Objectives: To validate a retinal imaging software named VAMPIRE® (Vascular Assay and Measurement Platform for Images of the Retina) in feline patients and test the clinical utility in hypertensive cats.
Animals Studied: One hundred and five healthy cats were enrolled. They represented the normal dataset used in the validation (group 1). Forty-three hypertensive cats with no noticeable retinal abnormalities were enrolled for the clinical validity of the software (group 2).
Procedures: Eleven points (4 veins, 4 arteries, and 3 arterial bifurcations) were measured for each digital image. Repeatability and reproducibility of measurements were assessed using two independent operators. Data were statistically analyzed by the Mann-Whiney and Tukey box plot. Significance was considered when P < 0.05.
Results: Two hundred and ten retinal images were analyzed for a total of 2310 measurements. Total mean was 9.1 and 6.1 pixels for veins and arteries, respectively. First, second, and third arteriolar bifurcations angles were 73.6°, 76.9°, and 85.4°, respectively. A comparison between groups 1 and 2 showed a statistically significant reduction in arteriolar diameter (mean 3.3 pixels) and branch angle (55°, 47.8° and 59.9°) associated with increasing vein diameter (mean 24.15 pixels).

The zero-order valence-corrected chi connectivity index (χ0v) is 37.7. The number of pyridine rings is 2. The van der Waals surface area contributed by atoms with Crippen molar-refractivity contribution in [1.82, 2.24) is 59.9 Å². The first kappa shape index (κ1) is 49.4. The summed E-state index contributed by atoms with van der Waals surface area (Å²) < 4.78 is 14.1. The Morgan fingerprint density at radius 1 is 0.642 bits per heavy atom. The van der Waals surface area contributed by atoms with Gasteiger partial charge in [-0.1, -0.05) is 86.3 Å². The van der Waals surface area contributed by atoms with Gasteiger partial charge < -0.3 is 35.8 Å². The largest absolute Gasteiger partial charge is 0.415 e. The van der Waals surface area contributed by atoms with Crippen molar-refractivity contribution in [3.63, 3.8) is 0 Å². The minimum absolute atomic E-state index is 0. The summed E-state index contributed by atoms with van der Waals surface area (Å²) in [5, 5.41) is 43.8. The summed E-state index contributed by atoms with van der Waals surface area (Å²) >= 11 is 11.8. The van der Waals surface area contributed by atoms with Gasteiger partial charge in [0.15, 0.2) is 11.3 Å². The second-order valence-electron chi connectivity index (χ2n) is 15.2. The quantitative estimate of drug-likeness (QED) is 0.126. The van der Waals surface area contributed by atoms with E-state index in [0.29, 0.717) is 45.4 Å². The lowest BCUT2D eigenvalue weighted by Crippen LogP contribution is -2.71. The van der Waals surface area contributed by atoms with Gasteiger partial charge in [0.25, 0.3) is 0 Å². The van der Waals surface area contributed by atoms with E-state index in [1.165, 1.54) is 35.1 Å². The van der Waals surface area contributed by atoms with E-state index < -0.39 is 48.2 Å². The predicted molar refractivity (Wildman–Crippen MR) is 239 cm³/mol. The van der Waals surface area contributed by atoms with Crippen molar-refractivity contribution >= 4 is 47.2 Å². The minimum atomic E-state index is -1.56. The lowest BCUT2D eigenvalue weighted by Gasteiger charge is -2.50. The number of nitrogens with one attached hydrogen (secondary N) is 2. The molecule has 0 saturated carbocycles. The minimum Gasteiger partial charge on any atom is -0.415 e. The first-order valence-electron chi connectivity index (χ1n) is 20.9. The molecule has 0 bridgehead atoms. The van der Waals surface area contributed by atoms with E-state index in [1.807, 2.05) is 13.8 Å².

Conclusions: Current image analysis techniques used in human medicine were investigated in terms of extending their use to veterinary medicine. The VAMPIRE® algorithm proved useful for an objective diagnosis of retinal vasculature changes secondary to systemic hypertension in cats, and could be an additional diagnostic test for feline systemic hypertension.
- image analysis algorithms
- retinal photography
- software validation
- systemic hypertension